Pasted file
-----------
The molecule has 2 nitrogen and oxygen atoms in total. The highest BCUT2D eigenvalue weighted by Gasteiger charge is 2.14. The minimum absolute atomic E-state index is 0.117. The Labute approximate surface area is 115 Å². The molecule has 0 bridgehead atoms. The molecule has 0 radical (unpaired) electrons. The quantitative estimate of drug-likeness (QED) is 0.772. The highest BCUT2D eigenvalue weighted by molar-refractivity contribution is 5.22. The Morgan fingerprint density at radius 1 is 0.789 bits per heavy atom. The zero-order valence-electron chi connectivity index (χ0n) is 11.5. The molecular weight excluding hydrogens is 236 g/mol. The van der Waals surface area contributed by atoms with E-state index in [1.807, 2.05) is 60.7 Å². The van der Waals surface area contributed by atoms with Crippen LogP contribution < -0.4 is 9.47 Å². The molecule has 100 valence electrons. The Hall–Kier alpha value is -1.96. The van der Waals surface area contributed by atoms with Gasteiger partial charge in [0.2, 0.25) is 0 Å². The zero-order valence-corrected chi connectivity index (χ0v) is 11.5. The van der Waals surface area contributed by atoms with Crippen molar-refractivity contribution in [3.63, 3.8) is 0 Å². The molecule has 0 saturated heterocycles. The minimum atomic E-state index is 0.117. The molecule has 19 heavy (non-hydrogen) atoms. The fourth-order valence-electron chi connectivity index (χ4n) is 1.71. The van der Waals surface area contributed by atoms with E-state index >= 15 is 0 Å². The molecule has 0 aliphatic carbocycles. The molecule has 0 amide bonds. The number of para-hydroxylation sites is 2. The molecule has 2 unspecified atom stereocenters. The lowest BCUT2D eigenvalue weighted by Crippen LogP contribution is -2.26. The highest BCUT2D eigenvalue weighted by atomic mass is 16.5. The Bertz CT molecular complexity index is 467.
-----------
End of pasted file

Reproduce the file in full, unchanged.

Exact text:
The molecule has 2 nitrogen and oxygen atoms in total. The highest BCUT2D eigenvalue weighted by Gasteiger charge is 2.14. The minimum absolute atomic E-state index is 0.117. The Labute approximate surface area is 115 Å². The molecule has 0 bridgehead atoms. The molecule has 0 radical (unpaired) electrons. The quantitative estimate of drug-likeness (QED) is 0.772. The highest BCUT2D eigenvalue weighted by molar-refractivity contribution is 5.22. The Morgan fingerprint density at radius 1 is 0.789 bits per heavy atom. The zero-order valence-electron chi connectivity index (χ0n) is 11.5. The molecular weight excluding hydrogens is 236 g/mol. The van der Waals surface area contributed by atoms with E-state index in [1.807, 2.05) is 60.7 Å². The van der Waals surface area contributed by atoms with Crippen LogP contribution < -0.4 is 9.47 Å². The molecule has 100 valence electrons. The Hall–Kier alpha value is -1.96. The van der Waals surface area contributed by atoms with Gasteiger partial charge in [0.2, 0.25) is 0 Å². The zero-order valence-corrected chi connectivity index (χ0v) is 11.5. The van der Waals surface area contributed by atoms with Crippen molar-refractivity contribution in [3.63, 3.8) is 0 Å². The molecule has 0 saturated heterocycles. The minimum atomic E-state index is 0.117. The molecule has 19 heavy (non-hydrogen) atoms. The fourth-order valence-electron chi connectivity index (χ4n) is 1.71. The van der Waals surface area contributed by atoms with E-state index >= 15 is 0 Å². The molecule has 0 aliphatic carbocycles. The molecule has 0 amide bonds. The number of para-hydroxylation sites is 2. The molecule has 2 unspecified atom stereocenters. The lowest BCUT2D eigenvalue weighted by Crippen LogP contribution is -2.26. The highest BCUT2D eigenvalue weighted by atomic mass is 16.5. The Bertz CT molecular complexity index is 467.